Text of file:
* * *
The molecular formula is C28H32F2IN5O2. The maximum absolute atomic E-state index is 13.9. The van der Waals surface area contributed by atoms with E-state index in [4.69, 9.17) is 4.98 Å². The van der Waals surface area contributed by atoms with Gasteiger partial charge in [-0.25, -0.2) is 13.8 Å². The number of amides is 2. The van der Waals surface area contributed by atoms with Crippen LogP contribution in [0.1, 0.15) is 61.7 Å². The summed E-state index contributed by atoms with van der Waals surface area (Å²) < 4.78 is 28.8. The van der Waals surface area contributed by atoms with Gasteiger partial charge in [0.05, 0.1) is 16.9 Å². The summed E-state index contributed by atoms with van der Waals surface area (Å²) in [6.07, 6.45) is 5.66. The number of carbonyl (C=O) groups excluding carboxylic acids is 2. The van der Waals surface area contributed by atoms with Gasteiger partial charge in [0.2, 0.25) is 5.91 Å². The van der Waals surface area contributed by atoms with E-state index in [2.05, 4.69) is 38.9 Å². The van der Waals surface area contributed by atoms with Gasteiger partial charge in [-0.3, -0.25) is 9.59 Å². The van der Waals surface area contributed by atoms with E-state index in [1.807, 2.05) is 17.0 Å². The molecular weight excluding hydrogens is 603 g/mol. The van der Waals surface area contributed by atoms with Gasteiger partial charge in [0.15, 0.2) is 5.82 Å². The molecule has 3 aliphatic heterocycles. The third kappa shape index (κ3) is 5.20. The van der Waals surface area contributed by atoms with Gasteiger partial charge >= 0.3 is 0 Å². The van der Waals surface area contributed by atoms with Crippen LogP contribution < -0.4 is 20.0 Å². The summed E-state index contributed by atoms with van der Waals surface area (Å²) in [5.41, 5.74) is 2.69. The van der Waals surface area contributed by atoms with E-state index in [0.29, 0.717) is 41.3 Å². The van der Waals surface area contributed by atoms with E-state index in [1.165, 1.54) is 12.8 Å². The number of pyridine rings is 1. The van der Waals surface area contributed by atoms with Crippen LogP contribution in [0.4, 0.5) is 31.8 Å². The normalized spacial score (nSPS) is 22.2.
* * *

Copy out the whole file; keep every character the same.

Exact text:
The molecular formula is C28H32F2IN5O2. The maximum absolute atomic E-state index is 13.9. The van der Waals surface area contributed by atoms with E-state index in [4.69, 9.17) is 4.98 Å². The van der Waals surface area contributed by atoms with Gasteiger partial charge in [-0.25, -0.2) is 13.8 Å². The number of amides is 2. The van der Waals surface area contributed by atoms with Crippen LogP contribution in [0.1, 0.15) is 61.7 Å². The summed E-state index contributed by atoms with van der Waals surface area (Å²) < 4.78 is 28.8. The van der Waals surface area contributed by atoms with Gasteiger partial charge in [0.05, 0.1) is 16.9 Å². The summed E-state index contributed by atoms with van der Waals surface area (Å²) in [6.07, 6.45) is 5.66. The number of carbonyl (C=O) groups excluding carboxylic acids is 2. The van der Waals surface area contributed by atoms with Gasteiger partial charge in [0.2, 0.25) is 5.91 Å². The van der Waals surface area contributed by atoms with E-state index in [2.05, 4.69) is 38.9 Å². The van der Waals surface area contributed by atoms with Gasteiger partial charge in [-0.3, -0.25) is 9.59 Å². The van der Waals surface area contributed by atoms with E-state index in [1.807, 2.05) is 17.0 Å². The molecular weight excluding hydrogens is 603 g/mol. The van der Waals surface area contributed by atoms with Gasteiger partial charge in [0.15, 0.2) is 5.82 Å². The molecule has 3 aliphatic heterocycles. The third kappa shape index (κ3) is 5.20. The van der Waals surface area contributed by atoms with Gasteiger partial charge >= 0.3 is 0 Å². The van der Waals surface area contributed by atoms with Crippen LogP contribution < -0.4 is 20.0 Å². The summed E-state index contributed by atoms with van der Waals surface area (Å²) in [5.41, 5.74) is 2.69. The van der Waals surface area contributed by atoms with E-state index in [0.29, 0.717) is 41.3 Å². The van der Waals surface area contributed by atoms with E-state index in [1.165, 1.54) is 12.8 Å². The number of pyridine rings is 1. The van der Waals surface area contributed by atoms with Crippen LogP contribution in [0.4, 0.5) is 31.8 Å². The normalized spacial score (nSPS) is 22.2.